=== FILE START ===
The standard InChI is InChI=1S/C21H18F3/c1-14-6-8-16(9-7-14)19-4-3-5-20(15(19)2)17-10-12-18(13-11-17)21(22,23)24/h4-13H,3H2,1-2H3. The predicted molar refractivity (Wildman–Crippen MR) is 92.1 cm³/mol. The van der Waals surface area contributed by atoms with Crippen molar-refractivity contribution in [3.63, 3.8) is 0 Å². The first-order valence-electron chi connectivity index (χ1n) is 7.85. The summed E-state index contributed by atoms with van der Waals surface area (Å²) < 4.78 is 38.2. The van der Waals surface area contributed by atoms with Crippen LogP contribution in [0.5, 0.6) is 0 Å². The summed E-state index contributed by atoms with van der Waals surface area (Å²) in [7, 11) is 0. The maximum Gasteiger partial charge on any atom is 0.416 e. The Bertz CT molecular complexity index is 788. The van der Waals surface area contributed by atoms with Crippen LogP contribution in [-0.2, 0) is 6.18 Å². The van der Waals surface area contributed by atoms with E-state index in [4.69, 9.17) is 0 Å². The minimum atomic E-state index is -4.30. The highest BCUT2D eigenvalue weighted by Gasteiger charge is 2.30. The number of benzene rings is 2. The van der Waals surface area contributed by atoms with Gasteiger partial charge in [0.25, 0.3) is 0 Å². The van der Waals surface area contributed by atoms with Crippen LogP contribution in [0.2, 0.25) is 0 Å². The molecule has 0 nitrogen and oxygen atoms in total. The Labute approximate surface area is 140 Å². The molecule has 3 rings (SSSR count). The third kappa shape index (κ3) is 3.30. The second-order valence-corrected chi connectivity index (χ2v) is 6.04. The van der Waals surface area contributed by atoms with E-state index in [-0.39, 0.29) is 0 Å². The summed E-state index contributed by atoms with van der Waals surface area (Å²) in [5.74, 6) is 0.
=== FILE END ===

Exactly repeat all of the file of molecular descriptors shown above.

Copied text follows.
The standard InChI is InChI=1S/C21H18F3/c1-14-6-8-16(9-7-14)19-4-3-5-20(15(19)2)17-10-12-18(13-11-17)21(22,23)24/h4-13H,3H2,1-2H3. The predicted molar refractivity (Wildman–Crippen MR) is 92.1 cm³/mol. The van der Waals surface area contributed by atoms with Crippen molar-refractivity contribution in [3.63, 3.8) is 0 Å². The first-order valence-electron chi connectivity index (χ1n) is 7.85. The summed E-state index contributed by atoms with van der Waals surface area (Å²) < 4.78 is 38.2. The van der Waals surface area contributed by atoms with Crippen LogP contribution in [0.5, 0.6) is 0 Å². The summed E-state index contributed by atoms with van der Waals surface area (Å²) in [7, 11) is 0. The maximum Gasteiger partial charge on any atom is 0.416 e. The Bertz CT molecular complexity index is 788. The van der Waals surface area contributed by atoms with Crippen LogP contribution in [-0.2, 0) is 6.18 Å². The van der Waals surface area contributed by atoms with E-state index in [4.69, 9.17) is 0 Å². The minimum atomic E-state index is -4.30. The highest BCUT2D eigenvalue weighted by Gasteiger charge is 2.30. The number of benzene rings is 2. The van der Waals surface area contributed by atoms with Gasteiger partial charge in [0.25, 0.3) is 0 Å². The van der Waals surface area contributed by atoms with Crippen LogP contribution in [0.2, 0.25) is 0 Å². The molecule has 0 nitrogen and oxygen atoms in total. The Labute approximate surface area is 140 Å². The molecule has 3 rings (SSSR count). The third kappa shape index (κ3) is 3.30. The second-order valence-corrected chi connectivity index (χ2v) is 6.04. The van der Waals surface area contributed by atoms with E-state index in [-0.39, 0.29) is 0 Å². The summed E-state index contributed by atoms with van der Waals surface area (Å²) in [5.74, 6) is 0.